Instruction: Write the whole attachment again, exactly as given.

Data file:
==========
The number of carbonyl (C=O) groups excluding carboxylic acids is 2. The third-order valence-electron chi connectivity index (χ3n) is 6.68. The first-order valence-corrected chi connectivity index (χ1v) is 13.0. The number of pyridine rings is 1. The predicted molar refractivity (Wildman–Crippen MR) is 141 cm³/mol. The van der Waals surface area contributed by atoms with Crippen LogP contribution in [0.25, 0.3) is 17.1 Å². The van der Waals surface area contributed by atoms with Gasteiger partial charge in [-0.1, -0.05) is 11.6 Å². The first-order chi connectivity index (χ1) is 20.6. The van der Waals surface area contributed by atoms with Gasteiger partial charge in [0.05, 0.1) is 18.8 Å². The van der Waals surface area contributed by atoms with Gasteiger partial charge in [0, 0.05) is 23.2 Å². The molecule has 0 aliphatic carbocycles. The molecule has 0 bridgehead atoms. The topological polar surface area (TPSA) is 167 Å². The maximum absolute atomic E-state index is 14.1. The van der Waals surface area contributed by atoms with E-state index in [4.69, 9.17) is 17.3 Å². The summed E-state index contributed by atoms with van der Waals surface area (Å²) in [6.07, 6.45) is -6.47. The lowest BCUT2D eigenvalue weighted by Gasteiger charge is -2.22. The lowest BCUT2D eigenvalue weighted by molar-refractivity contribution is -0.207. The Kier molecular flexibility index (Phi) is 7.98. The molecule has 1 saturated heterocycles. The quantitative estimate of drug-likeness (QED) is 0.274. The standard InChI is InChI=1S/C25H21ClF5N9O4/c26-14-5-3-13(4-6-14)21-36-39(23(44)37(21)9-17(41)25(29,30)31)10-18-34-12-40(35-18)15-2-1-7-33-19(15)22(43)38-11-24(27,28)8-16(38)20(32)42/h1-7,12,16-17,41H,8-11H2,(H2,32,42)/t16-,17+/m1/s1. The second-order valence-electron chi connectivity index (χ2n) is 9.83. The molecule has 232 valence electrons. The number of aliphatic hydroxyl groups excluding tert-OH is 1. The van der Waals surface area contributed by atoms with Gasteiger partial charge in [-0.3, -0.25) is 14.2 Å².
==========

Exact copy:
The number of carbonyl (C=O) groups excluding carboxylic acids is 2. The third-order valence-electron chi connectivity index (χ3n) is 6.68. The first-order valence-corrected chi connectivity index (χ1v) is 13.0. The number of pyridine rings is 1. The predicted molar refractivity (Wildman–Crippen MR) is 141 cm³/mol. The van der Waals surface area contributed by atoms with Crippen LogP contribution in [0.25, 0.3) is 17.1 Å². The van der Waals surface area contributed by atoms with Gasteiger partial charge in [-0.1, -0.05) is 11.6 Å². The first-order chi connectivity index (χ1) is 20.6. The van der Waals surface area contributed by atoms with Gasteiger partial charge in [0.05, 0.1) is 18.8 Å². The van der Waals surface area contributed by atoms with Gasteiger partial charge in [0, 0.05) is 23.2 Å². The molecule has 0 aliphatic carbocycles. The molecule has 0 bridgehead atoms. The topological polar surface area (TPSA) is 167 Å². The maximum absolute atomic E-state index is 14.1. The van der Waals surface area contributed by atoms with E-state index in [4.69, 9.17) is 17.3 Å². The summed E-state index contributed by atoms with van der Waals surface area (Å²) in [6.07, 6.45) is -6.47. The lowest BCUT2D eigenvalue weighted by Gasteiger charge is -2.22. The lowest BCUT2D eigenvalue weighted by molar-refractivity contribution is -0.207. The Kier molecular flexibility index (Phi) is 7.98. The molecule has 1 saturated heterocycles. The quantitative estimate of drug-likeness (QED) is 0.274. The standard InChI is InChI=1S/C25H21ClF5N9O4/c26-14-5-3-13(4-6-14)21-36-39(23(44)37(21)9-17(41)25(29,30)31)10-18-34-12-40(35-18)15-2-1-7-33-19(15)22(43)38-11-24(27,28)8-16(38)20(32)42/h1-7,12,16-17,41H,8-11H2,(H2,32,42)/t16-,17+/m1/s1. The second-order valence-electron chi connectivity index (χ2n) is 9.83. The molecule has 232 valence electrons. The number of aliphatic hydroxyl groups excluding tert-OH is 1. The van der Waals surface area contributed by atoms with Gasteiger partial charge in [-0.3, -0.25) is 14.2 Å².